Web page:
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December 2011

North Korea, 2005

North Korea, 2005

North Korea, also known as the Democratic People’s Republic of Korea, roughly encompasses an area the same size as the U.S. state of Mississippi (120,540 sq km). North Korea is located in Eastern Asia, bordered by the Republic of Korea (South Korea) to the south, China to the north and northwest, and Russia to the northeast. An independent kingdom for much of its long history, Korea was occupied by Japan beginning in 1905 following the Russo-Japanese War. Five years later, Japan formally annexed the entire peninsula. Following World War II, Korea was split with the northern half (above 38°00' North latitude) coming under Soviet-sponsored Communist domination.

The terrain is mainly hills and high mountains separated by deep, narrow valleys and small, cultivated plains. The remainder is lowland plains covering small, scattered areas. North Korea has long, cold, dry winters and short, hot, humid summers. North Korea’s major natural resources include coal, copper, fluorspar, gold, graphite, iron ore, lead, magnesite, pyrites, salt, tungsten, and zinc. Water is an important source of hydroelectric power generation.

The Korean Peninsula was first populated by peoples of a Tungusic branch of the Ural-Altaic language family, who migrated from the northwestern regions of Asia. Some of these peoples also populated parts of northeast China (Manchuria); Koreans and Manchurians still show physical similarities. Koreans are racially and linguistically homogeneous. Although there are no indigenous minorities in North Korea, there is a small Chinese community (about 50,000) and some 1,800 Japanese wives who accompanied the roughly 93,000 Koreans returning to the North from Japan between 1959 and 1962. Although dialects exist, the Korean spoken throughout the peninsula is mutually comprehensible. In North Korea, the Korean alphabet (hangul) is used exclusively.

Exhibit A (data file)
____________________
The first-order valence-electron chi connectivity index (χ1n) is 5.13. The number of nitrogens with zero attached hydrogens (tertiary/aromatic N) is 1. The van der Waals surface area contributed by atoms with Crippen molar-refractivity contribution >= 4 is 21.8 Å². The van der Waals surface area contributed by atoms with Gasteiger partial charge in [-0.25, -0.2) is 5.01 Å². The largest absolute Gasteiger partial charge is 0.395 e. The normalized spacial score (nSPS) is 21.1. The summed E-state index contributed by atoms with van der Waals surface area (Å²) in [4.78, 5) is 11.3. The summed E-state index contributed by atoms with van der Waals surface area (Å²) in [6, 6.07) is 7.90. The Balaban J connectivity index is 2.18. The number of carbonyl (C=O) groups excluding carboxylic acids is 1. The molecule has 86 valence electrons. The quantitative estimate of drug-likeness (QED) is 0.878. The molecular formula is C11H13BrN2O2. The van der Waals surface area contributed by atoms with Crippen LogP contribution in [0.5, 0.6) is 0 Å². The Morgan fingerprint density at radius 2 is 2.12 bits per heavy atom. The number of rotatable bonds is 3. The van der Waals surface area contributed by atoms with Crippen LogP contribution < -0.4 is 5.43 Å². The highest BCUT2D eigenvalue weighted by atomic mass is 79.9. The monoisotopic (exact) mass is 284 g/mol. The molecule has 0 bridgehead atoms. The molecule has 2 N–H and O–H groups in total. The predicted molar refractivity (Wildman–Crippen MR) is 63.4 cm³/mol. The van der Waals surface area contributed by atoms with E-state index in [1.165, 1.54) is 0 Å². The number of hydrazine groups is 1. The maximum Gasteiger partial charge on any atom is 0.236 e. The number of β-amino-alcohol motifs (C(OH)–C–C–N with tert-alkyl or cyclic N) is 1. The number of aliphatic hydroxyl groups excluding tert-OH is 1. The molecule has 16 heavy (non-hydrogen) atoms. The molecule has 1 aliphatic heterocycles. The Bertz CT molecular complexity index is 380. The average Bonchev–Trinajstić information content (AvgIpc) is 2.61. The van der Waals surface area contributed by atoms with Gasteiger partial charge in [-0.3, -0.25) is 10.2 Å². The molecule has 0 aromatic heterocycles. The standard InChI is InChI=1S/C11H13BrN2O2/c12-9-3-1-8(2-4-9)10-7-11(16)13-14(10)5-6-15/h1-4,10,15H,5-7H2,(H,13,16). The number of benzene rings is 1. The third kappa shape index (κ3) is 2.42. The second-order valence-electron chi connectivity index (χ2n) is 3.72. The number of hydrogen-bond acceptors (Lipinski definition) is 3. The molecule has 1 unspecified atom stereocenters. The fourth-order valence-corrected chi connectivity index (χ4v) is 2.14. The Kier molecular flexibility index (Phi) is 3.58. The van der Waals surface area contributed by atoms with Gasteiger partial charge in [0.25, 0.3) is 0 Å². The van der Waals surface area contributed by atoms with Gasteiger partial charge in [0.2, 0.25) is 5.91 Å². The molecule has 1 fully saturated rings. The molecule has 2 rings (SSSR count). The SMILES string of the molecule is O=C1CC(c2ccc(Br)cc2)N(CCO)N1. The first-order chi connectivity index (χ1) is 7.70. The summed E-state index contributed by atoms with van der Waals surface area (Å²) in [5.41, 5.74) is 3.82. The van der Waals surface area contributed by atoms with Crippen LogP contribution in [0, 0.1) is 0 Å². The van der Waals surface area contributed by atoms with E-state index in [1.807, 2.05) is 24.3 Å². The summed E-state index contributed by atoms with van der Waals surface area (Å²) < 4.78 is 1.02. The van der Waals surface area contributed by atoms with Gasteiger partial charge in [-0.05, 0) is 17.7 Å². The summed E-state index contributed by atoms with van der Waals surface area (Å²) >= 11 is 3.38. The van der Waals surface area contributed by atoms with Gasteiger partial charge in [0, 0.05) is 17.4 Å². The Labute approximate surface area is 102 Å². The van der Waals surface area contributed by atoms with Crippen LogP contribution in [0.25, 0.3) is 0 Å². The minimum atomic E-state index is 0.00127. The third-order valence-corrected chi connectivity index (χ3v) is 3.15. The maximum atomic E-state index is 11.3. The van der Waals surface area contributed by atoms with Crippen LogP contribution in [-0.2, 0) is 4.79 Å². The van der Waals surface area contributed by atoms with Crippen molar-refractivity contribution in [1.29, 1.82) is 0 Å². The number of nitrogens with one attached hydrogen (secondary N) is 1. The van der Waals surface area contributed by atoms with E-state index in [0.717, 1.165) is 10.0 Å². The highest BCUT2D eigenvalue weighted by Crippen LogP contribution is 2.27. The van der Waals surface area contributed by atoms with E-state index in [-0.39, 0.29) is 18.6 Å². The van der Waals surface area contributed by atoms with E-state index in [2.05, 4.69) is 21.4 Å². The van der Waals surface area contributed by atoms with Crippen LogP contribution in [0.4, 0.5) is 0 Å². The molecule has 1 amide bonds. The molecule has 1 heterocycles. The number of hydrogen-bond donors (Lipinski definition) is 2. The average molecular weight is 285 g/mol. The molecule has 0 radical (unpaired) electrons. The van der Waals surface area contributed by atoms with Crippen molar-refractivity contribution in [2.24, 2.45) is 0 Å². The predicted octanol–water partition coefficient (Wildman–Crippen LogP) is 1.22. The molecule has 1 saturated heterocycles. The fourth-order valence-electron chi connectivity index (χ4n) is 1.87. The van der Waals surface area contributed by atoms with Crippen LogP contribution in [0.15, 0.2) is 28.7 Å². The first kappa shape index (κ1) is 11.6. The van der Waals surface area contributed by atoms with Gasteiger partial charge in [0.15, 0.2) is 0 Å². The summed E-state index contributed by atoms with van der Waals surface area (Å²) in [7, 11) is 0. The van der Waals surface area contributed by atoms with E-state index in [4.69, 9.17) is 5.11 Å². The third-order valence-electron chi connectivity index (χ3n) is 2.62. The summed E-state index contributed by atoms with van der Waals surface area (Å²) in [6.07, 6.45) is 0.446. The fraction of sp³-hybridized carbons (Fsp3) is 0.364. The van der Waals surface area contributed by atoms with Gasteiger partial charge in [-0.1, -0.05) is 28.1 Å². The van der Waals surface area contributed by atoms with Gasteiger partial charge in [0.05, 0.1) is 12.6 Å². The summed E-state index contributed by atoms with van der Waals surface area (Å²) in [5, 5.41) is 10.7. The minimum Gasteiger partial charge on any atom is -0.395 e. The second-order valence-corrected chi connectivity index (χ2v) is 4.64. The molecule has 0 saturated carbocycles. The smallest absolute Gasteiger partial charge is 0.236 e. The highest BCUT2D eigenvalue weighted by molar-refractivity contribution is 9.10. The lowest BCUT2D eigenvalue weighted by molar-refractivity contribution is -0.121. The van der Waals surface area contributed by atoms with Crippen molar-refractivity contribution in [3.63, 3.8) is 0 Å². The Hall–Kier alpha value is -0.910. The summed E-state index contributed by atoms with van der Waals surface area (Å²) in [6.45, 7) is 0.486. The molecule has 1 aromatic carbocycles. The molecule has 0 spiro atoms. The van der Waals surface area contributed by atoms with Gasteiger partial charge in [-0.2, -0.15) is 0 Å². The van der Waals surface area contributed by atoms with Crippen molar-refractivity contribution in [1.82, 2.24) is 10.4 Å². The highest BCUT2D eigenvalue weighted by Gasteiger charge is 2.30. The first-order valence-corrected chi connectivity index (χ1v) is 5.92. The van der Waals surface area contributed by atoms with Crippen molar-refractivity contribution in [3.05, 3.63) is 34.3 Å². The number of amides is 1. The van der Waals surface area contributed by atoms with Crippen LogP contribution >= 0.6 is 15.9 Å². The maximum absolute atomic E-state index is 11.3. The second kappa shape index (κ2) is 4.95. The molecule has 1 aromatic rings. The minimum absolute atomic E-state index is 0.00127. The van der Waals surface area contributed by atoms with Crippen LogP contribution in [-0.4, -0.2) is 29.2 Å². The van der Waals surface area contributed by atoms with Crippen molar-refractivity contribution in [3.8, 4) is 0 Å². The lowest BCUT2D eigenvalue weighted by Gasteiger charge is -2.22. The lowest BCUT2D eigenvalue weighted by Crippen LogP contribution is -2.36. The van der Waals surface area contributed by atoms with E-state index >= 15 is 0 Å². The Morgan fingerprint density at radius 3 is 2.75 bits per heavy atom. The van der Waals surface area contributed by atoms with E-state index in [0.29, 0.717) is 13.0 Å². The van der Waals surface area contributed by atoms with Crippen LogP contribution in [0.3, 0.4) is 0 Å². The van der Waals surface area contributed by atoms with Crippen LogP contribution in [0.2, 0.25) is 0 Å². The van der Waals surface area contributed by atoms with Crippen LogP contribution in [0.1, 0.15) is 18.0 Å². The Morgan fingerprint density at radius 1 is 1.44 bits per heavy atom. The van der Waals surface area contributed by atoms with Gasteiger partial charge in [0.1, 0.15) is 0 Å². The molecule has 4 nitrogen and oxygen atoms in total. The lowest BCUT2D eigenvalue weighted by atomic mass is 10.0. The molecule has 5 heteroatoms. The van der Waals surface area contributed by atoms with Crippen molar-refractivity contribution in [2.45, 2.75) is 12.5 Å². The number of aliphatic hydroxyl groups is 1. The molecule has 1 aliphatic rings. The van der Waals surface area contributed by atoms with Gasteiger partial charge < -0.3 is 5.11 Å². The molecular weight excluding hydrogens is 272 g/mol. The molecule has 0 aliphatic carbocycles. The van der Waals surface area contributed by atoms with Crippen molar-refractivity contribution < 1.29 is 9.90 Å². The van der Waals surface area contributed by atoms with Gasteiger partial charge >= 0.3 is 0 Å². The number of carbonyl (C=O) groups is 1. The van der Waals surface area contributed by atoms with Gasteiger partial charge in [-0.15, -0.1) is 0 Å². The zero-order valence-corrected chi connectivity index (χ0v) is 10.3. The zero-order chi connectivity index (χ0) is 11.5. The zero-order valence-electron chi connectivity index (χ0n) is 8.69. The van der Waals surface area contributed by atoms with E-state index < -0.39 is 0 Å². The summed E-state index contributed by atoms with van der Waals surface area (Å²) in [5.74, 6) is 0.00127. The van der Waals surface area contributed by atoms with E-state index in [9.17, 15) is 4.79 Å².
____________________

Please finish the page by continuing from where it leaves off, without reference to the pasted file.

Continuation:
North Korea is a Communist country and has so far maintained a system of hereditary succession. Kim Jong Il inherited North Korea's leadership from his father Kim Il Sung, who died in 1994. In September 2010, Kim Jong Il named his youngest son Kim Jong Un as his successor. On December 17, 2011, North Korea’s leader Kim Jong Il died.

CIA World Factbook; U.S. State Department Background Notes; LoC Country Studies; Voice of America, 11/2011; 10/2011; 2008; 12/2011

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